What happens when you put zombies into an RTS? The answer almost writes itself. You get a defence based survival game in which instead of a rival army, you face hordes of shambling walkers, something guaranteed to instantly capture the attention of hundreds of thousands of players.
And that’s exactly what the histrionically titled They Are Billions has achieved in its opening weeks in Steam’s Early Access. The game’s great strengths is that it feels utterly familiar to anyone who’s played commanded and conquered. You start the game with a command centre, from where you construct all other buildings.
There are Tesla towers you must power use to expand the map with which allow you to build around them. There are resources scattered around the randomly generated map which you must exploit in order to gather the materials to construct further buildings. Forests and wooded areas provide wood if you build a sawmill next to them. Iron and stone deposited around the map require quarries. You need workers to man each building and provide offensive units, and that means building tents initially and then cottages to house them; they in turn demand food, which you can provide by building hunter and fisherman’s cottages near plains, and later research into farms to provide more food, and then you can invest gold into researching new technologies, which unlock better tiers of structures.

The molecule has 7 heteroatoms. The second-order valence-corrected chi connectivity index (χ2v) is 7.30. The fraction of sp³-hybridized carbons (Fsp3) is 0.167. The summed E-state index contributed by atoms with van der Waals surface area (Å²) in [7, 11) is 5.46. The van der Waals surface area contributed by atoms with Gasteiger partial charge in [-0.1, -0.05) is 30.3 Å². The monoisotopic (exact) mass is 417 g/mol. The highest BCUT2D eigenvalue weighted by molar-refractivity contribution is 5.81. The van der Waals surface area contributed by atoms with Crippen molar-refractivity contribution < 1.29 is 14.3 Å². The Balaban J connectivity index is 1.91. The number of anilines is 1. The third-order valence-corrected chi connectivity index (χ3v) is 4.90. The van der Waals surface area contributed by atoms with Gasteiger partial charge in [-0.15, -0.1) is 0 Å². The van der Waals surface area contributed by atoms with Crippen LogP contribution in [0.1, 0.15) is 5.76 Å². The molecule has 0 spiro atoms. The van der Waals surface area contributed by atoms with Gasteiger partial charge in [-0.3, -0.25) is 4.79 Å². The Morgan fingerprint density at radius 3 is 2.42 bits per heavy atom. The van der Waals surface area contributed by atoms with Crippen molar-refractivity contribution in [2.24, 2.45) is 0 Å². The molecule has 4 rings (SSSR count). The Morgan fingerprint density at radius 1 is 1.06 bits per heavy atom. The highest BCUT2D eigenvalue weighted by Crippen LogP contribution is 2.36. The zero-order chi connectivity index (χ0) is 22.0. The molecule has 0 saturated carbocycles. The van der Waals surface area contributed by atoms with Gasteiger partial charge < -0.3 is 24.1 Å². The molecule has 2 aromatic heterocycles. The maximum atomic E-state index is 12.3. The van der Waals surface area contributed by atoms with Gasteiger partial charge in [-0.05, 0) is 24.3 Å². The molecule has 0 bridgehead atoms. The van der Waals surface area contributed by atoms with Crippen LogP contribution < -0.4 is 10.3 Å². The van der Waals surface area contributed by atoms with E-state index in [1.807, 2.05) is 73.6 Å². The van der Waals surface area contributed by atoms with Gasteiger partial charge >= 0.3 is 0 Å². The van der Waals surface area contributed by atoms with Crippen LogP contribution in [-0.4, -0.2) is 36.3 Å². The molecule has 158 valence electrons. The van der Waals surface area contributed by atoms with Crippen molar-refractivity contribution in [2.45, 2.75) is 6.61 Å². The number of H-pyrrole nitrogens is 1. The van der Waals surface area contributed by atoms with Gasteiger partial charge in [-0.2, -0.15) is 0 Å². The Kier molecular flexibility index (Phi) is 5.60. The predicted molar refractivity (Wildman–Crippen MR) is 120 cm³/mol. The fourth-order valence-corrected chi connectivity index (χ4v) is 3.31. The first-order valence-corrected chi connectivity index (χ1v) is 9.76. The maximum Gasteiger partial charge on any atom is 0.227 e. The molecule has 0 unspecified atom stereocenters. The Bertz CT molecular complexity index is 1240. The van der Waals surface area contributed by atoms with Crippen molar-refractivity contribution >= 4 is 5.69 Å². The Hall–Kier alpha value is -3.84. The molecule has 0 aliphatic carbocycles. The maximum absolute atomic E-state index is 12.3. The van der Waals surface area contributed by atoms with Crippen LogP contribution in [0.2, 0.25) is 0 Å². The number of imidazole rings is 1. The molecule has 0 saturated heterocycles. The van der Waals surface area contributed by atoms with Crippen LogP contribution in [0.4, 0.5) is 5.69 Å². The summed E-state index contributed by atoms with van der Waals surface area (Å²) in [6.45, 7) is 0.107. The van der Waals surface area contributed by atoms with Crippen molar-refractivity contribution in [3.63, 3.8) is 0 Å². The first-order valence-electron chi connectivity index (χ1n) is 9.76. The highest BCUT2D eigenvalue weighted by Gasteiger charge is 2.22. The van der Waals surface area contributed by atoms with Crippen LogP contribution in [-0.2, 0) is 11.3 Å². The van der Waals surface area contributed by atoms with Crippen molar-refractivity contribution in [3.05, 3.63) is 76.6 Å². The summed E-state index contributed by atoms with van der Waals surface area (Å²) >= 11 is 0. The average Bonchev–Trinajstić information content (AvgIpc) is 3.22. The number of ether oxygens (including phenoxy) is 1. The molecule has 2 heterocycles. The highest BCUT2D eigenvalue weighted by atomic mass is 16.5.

This cascade of resource requirements continually pushes and pulls you to expand your base to produce the stuff you need to build better defences. They are Billions immediate party trick is that it really does throw hordes of undead at the player.
Though single zombies can be picked off in a with few shots from a bow-slinging Ranger, groups of them can reach outer defences surprisingly effortlessly. So also Tower Defence is part of the game where you use your skills to know from where attacks will come, using terrain as natural defences and devising various ways of diverting the hordes into kill-corridors to expose them to Ballista fire, placing stakes to slow and damage them.
Nevertheless, you’ll still be sending troops outside the walls of your settlement to clear areas, particularly Doom Villages, groups of buildings that fill with the infected. They Are Billions’ zombies are attracted to sound, SO these groups of the dead could bring tens of attackers to attack your colony. Higher-level units, such as the flame-throwing Lucifer and melee-specialist Thanatos, are designed specifically for attack rather than defence.
But really, you will be preparing for the ten waves of infected that you’ll face in each game. Rather counter-intuitively, setting yourself a shorter time to survive Increases the challenge, because you’ll have less time to prepare for each wave. Balancing building strong defences with base expansion, all the while reducing the size of the hordes. It is crucial to your success since any undead doing damage to your buildings will infect them, turning their inhabitants into new walkers.
Even a smallest of incursions can lead to the chain reaction which ends in your colony being overrun and destroyed.
As a game which launched late 2017 as a BETA in Early Access on Steam with a single mode. Survival, across four map types and different skill levels, They Are Billions is only just getting started. Developer Numantian Games is promising a forthcoming campaign as the core of the game, promising a 40-hour storyline and various new systems and structures.
See my getting started guide here on Youtube https://youtu.be/TLYDNEWGe4U
Visit the developer’s website here: http://www.numantiangames.com/theyarebillions/